The Bard of O.C. Angst

Author Andrea Seigel weaves compelling stories for teens from her inside-the-box Irvine childhood

This month, the 35-year-old writer releases her fourth novel, “Everybody Knows Your Name” (Penguin Random House), co-written with boyfriend Brent Bradshaw. Critics lauded her first produced screenplay, 2014’s “Laggies,” and casting is underway for a second film she wrote, titled “Romance 4Ever.” She also is negotiating a contract for a TV show she co-created.

A Brown University graduate who now lives in South Pasadena, Seigel says she has a “warmth/I can’t live there” relationship with Irvine’s Woodbridge, the community her family moved to in 1984. It was comfortable and peaceful, but she says she would chafe now at its rules.

“When I was maybe 14, I started dressing in all black and looking sort of Goth, and ceasing to talk to people. It was the most obvious signaling that I was done with my former life and ready to have a new one.”

After college, she got a job with ABC Family TV writing “bumpers”—promotional blurbs for the next program—and simultaneously began her first novel. The day it sold, she quit the day job and hasn’t worked in an office since.

“Adulthood always represented a certain formality, that you have to behave a certain way. You’re worried about expenses and, creatively, that’s all very uninteresting to me. I really like writing about teenage characters because it’s a time in your life when really small things, or even really stupid things, can be so gigantic and so momentous, and you don’t have to make apologies for it.”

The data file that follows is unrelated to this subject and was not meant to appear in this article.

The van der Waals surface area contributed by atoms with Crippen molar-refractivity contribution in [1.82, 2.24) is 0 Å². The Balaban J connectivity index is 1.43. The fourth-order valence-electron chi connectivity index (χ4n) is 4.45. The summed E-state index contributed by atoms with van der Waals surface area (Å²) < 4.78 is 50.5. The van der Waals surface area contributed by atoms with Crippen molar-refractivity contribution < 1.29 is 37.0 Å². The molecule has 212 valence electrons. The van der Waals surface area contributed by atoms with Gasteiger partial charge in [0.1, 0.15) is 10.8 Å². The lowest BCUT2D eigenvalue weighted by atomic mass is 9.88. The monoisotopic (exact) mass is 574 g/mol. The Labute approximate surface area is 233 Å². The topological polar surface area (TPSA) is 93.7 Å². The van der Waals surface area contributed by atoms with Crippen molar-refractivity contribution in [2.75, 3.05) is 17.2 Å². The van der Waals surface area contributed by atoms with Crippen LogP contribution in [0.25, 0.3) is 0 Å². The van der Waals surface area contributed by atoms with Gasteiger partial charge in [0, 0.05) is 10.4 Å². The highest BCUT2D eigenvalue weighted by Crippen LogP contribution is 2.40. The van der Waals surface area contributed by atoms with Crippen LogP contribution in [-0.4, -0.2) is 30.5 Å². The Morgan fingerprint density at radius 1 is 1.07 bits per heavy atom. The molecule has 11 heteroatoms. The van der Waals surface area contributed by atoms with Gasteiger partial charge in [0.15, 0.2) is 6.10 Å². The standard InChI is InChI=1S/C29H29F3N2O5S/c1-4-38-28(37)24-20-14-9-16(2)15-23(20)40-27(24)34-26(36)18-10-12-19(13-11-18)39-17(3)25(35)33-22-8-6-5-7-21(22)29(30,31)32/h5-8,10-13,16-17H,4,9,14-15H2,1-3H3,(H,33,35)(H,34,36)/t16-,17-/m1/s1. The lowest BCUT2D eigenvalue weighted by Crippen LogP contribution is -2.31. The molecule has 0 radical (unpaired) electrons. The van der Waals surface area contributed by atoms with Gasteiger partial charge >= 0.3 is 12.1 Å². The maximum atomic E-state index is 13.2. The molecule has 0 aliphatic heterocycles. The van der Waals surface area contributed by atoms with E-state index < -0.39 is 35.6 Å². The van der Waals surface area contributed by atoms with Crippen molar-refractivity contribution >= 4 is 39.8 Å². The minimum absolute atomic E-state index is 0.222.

Her daughter Winona was 1 when “Laggies” was shooting, so Seigel only visited the set a few days, once during a scene between actresses Chloë Grace Moretz and Keira Knightley.

“I remember watching them say this dialogue, and I just had a smile from ear to ear. I felt goony. It was so dopey. But it was magic to have something that once only existed in my imagination being carried out in the physical world.”

“Romance 4Ever,” about a teenage girl who moves to a new housing development, was partly inspired by Seigel’s life in Woodbridge.

“I wouldn’t be who I am without Irvine. Still to this day, I work best within confines. You know, if I have these specific things put in front of me,
I can be much more creative than if you say to me, ‘Go to town.’ So Irvine for me was kind of a box that got me thinking—what I didn’t like about that box, or how I felt in that box. And then I became a little more self-aware and a little bit more creative, and sort of started thinking about life.”

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